Roberta Brinton
Director, Center for Innovation in Brain Science
Member of the Graduate Faculty
Professor, BIO5 Institute
Professor, Clinical Translational Sciences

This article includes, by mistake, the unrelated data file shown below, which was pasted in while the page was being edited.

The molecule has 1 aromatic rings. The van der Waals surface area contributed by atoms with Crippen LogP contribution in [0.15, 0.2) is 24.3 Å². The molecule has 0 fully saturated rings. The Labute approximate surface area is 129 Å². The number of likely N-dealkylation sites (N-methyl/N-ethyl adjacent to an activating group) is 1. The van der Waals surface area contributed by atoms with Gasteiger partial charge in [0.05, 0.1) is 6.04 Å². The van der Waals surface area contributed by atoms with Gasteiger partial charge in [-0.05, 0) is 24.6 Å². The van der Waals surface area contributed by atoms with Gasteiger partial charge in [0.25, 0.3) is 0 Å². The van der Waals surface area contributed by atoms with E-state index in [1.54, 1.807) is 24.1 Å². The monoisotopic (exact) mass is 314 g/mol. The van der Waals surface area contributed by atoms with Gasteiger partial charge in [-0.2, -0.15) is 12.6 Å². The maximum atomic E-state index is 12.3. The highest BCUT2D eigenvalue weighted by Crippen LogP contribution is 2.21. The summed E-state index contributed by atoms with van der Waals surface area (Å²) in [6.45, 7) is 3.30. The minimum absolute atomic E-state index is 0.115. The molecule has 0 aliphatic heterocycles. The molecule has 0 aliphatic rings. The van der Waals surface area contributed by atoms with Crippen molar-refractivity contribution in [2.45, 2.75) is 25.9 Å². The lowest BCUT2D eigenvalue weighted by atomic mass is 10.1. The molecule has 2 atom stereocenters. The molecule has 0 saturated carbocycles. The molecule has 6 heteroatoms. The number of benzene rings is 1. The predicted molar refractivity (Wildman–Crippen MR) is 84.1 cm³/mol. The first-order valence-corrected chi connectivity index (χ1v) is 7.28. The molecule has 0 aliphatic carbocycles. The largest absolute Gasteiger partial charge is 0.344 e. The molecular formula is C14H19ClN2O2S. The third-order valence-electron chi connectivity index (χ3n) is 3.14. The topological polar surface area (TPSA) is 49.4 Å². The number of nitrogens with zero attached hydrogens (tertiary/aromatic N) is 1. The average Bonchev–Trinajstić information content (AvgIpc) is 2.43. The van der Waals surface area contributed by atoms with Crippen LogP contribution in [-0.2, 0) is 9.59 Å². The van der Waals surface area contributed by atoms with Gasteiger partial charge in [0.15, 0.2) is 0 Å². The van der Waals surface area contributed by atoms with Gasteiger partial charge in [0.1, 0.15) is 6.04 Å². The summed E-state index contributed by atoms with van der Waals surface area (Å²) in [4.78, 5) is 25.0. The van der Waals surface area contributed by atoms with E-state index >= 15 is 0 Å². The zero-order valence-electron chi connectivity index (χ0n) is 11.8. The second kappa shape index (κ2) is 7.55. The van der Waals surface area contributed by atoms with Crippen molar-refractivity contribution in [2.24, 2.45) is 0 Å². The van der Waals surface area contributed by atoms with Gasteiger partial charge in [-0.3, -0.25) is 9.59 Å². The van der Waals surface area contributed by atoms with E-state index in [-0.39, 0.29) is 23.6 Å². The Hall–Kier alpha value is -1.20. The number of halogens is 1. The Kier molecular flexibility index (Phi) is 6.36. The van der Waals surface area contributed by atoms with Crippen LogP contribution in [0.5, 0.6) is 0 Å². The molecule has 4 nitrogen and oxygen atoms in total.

Professor, Evelyn F Mcknight Brain Institute
Professor, Neurology
Professor, Neuroscience - GIDP
Professor, Pharmacology
Professor, Pharmacology and Toxicology
Professor, Psychology
Primary Department
(520) 626-4681
Research Interest